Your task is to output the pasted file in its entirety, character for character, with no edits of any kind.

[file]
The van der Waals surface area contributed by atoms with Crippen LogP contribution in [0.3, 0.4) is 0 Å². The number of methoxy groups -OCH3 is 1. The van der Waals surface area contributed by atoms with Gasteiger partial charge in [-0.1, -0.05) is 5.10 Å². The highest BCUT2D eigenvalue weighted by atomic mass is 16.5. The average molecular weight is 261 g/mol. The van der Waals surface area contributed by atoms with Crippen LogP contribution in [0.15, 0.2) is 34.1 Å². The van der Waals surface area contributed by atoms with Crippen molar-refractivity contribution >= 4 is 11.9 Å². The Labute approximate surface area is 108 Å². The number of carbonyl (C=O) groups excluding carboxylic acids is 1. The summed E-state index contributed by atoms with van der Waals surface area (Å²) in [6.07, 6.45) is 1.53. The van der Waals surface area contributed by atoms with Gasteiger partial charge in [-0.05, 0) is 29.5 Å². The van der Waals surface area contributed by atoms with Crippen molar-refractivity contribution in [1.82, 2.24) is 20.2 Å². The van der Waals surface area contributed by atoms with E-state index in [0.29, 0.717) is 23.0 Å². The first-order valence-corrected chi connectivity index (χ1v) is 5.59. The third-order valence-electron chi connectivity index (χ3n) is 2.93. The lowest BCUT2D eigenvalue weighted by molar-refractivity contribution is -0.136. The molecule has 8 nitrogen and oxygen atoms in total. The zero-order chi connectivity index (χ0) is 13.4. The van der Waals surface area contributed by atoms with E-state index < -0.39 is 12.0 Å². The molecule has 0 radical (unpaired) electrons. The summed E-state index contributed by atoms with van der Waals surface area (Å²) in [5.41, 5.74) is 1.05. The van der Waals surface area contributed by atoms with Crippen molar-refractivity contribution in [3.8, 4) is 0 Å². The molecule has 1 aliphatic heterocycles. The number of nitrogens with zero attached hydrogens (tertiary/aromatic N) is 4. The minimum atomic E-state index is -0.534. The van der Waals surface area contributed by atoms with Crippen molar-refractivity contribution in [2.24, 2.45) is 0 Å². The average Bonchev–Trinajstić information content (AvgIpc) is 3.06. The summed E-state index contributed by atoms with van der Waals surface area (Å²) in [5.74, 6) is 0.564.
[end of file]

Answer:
The van der Waals surface area contributed by atoms with Crippen LogP contribution in [0.3, 0.4) is 0 Å². The number of methoxy groups -OCH3 is 1. The van der Waals surface area contributed by atoms with Gasteiger partial charge in [-0.1, -0.05) is 5.10 Å². The highest BCUT2D eigenvalue weighted by atomic mass is 16.5. The average molecular weight is 261 g/mol. The van der Waals surface area contributed by atoms with Crippen LogP contribution in [0.15, 0.2) is 34.1 Å². The van der Waals surface area contributed by atoms with Crippen molar-refractivity contribution >= 4 is 11.9 Å². The Labute approximate surface area is 108 Å². The number of carbonyl (C=O) groups excluding carboxylic acids is 1. The summed E-state index contributed by atoms with van der Waals surface area (Å²) in [6.07, 6.45) is 1.53. The van der Waals surface area contributed by atoms with Gasteiger partial charge in [-0.05, 0) is 29.5 Å². The van der Waals surface area contributed by atoms with Crippen molar-refractivity contribution in [1.82, 2.24) is 20.2 Å². The van der Waals surface area contributed by atoms with E-state index in [0.29, 0.717) is 23.0 Å². The first-order valence-corrected chi connectivity index (χ1v) is 5.59. The third-order valence-electron chi connectivity index (χ3n) is 2.93. The lowest BCUT2D eigenvalue weighted by molar-refractivity contribution is -0.136. The molecule has 8 nitrogen and oxygen atoms in total. The zero-order chi connectivity index (χ0) is 13.4. The van der Waals surface area contributed by atoms with E-state index < -0.39 is 12.0 Å². The molecule has 0 radical (unpaired) electrons. The summed E-state index contributed by atoms with van der Waals surface area (Å²) in [5.41, 5.74) is 1.05. The van der Waals surface area contributed by atoms with Crippen molar-refractivity contribution in [3.8, 4) is 0 Å². The molecule has 1 aliphatic heterocycles. The number of nitrogens with zero attached hydrogens (tertiary/aromatic N) is 4. The minimum atomic E-state index is -0.534. The van der Waals surface area contributed by atoms with Crippen molar-refractivity contribution in [2.24, 2.45) is 0 Å². The average Bonchev–Trinajstić information content (AvgIpc) is 3.06. The summed E-state index contributed by atoms with van der Waals surface area (Å²) in [5.74, 6) is 0.564.